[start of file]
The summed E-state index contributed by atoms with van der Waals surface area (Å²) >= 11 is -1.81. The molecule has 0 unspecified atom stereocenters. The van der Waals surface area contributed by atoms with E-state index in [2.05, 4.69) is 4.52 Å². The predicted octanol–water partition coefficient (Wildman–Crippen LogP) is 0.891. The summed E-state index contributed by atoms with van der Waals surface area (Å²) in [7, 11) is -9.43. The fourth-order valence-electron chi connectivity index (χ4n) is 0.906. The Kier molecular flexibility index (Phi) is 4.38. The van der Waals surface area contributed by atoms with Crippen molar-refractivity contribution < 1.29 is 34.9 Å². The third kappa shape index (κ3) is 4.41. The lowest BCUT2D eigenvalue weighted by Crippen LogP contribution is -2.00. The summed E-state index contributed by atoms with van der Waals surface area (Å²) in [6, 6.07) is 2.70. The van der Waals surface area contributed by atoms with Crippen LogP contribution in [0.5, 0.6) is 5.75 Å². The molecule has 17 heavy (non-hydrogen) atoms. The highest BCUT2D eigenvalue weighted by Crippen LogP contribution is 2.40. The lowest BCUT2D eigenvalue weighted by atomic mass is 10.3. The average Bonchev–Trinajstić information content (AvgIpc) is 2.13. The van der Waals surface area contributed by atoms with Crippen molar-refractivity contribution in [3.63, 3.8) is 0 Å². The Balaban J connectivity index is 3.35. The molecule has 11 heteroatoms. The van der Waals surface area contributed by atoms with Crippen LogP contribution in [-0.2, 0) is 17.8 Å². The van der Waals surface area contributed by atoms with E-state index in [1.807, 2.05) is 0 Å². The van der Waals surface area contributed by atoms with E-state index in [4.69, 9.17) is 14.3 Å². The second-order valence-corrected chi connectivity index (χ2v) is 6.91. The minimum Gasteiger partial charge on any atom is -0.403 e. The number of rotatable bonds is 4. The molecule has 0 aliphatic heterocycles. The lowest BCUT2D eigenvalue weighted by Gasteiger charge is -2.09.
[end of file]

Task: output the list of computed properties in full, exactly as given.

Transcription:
The summed E-state index contributed by atoms with van der Waals surface area (Å²) >= 11 is -1.81. The molecule has 0 unspecified atom stereocenters. The van der Waals surface area contributed by atoms with E-state index in [2.05, 4.69) is 4.52 Å². The predicted octanol–water partition coefficient (Wildman–Crippen LogP) is 0.891. The summed E-state index contributed by atoms with van der Waals surface area (Å²) in [7, 11) is -9.43. The fourth-order valence-electron chi connectivity index (χ4n) is 0.906. The Kier molecular flexibility index (Phi) is 4.38. The van der Waals surface area contributed by atoms with Crippen molar-refractivity contribution < 1.29 is 34.9 Å². The third kappa shape index (κ3) is 4.41. The lowest BCUT2D eigenvalue weighted by Crippen LogP contribution is -2.00. The summed E-state index contributed by atoms with van der Waals surface area (Å²) in [6, 6.07) is 2.70. The van der Waals surface area contributed by atoms with Crippen LogP contribution in [0.5, 0.6) is 5.75 Å². The molecule has 17 heavy (non-hydrogen) atoms. The highest BCUT2D eigenvalue weighted by Crippen LogP contribution is 2.40. The lowest BCUT2D eigenvalue weighted by atomic mass is 10.3. The average Bonchev–Trinajstić information content (AvgIpc) is 2.13. The van der Waals surface area contributed by atoms with Crippen molar-refractivity contribution in [3.63, 3.8) is 0 Å². The Balaban J connectivity index is 3.35. The molecule has 11 heteroatoms. The van der Waals surface area contributed by atoms with Crippen LogP contribution in [-0.2, 0) is 17.8 Å². The van der Waals surface area contributed by atoms with E-state index in [1.807, 2.05) is 0 Å². The van der Waals surface area contributed by atoms with E-state index in [4.69, 9.17) is 14.3 Å². The second-order valence-corrected chi connectivity index (χ2v) is 6.91. The minimum Gasteiger partial charge on any atom is -0.403 e. The number of rotatable bonds is 4. The molecule has 0 aliphatic heterocycles. The lowest BCUT2D eigenvalue weighted by Gasteiger charge is -2.09.